Barter Books owner's keeping calm in slogan row

A NORTHUMBERLAND book shop’s bid to overturn a European Union decision over an iconic Government slogan is rumbling on into the New Year.

Stuart Manley with the poster
Stuart Manley with the poster

A NORTHUMBERLAND book shop’s bid to overturn a European Union decision over an iconic Government slogan is rumbling on into the New Year.

The challenge by bosses at Barter Books at Alnwick against a successful bid to trademark the famous Keep Calm and Carry On slogan given a renaissance by their store is not expected to be yield any progress until February.

The Keep Calm phrase adorned posters produced by the Government’s Ministry of Information during the Second World War, in anticipation of a German invasion. However, they were never released when this failed to materialise, and the majority were destroyed when the war ended.

Stuart Manley, owner of the second hand book store which is based in the old Alnwick railway station, came across one of the original posters, folded in a box of books he bought at auction in 2000.

The phrase is written in white on a red background, beneath an image of a crown. Mr Manley put the poster on display in the shop and was soon inundated with requests to buy copies.

The shop eventually began selling them and as the Keep Calm notion became increasingly popular, it also started producing mugs, T-shirts, mouse mats, tea towels and postcards emblazoned with the slogan.

More than 100,000 posters have been sold by the shop to date as the slogan has become a global phenomenon.

Yet the situation became complicated when another business selling Keep Calm merchandise launched a legal bid to trademark the phrase.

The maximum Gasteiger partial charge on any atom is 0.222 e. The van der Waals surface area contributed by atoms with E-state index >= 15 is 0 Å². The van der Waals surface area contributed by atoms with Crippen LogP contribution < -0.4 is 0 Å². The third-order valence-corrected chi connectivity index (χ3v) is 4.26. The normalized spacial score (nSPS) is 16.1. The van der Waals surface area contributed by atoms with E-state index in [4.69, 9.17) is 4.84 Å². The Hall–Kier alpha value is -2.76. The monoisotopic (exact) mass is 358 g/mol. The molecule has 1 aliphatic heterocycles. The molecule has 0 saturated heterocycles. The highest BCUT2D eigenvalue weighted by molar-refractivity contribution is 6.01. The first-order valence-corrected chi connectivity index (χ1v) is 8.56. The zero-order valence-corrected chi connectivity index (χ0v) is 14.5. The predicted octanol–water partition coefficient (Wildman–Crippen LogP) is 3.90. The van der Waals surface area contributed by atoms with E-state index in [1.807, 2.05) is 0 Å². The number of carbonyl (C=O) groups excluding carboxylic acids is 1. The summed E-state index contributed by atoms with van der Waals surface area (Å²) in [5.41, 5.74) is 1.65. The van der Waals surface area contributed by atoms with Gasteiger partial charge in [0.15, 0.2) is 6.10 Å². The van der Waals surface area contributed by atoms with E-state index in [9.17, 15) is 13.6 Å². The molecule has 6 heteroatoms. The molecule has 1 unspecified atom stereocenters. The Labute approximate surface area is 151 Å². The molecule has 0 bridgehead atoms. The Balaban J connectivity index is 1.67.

Mark Coop, a former producer on TV shows who began selling mugs, aprons and other souvenirs bearing the design in 2007, failed in his bid to get it trademarked in the UK.

However, in April last year he gained a European Union (EU) trademark for the slogan.

Mr Manley hired a trademark lawyer in an attempt to overturn the EU decision through an appeals process, working with around a dozen other parties who sell Keep Calm merchandise.

They were told the process would take six or seven months from July when they were required to submit evidence in support of their claim.

Mr Manley said he had only received a copy of Mr Coop’s defence at the beginning of the month.

He added: “It so long and complicated it must have cost him a fortune. The gist of it appears to be that it does not matter who found the poster first, he is the first one who trademarked it.”

Asked his thoughts on that, the Alnwick man said: “If you applied this to everything, origination would not matter at all would it? My opinion of him is not very high.”

Mr Manley added: “One of the problems is he has not tried to stop us. We can not sue him, all we can do is help quash it.”

Mr Coop said in late 2011: “Barter Books didn’t see the opportunity that I saw, and I think they were rather naive in failing to register the domain name or trademark the slogan.

“I have made numerous efforts to make amends with them and work together, but they didn’t want to know.

“All I am trying to do is protect my business and my livelihood and prevent other people jumping on the back of what I’m doing.”

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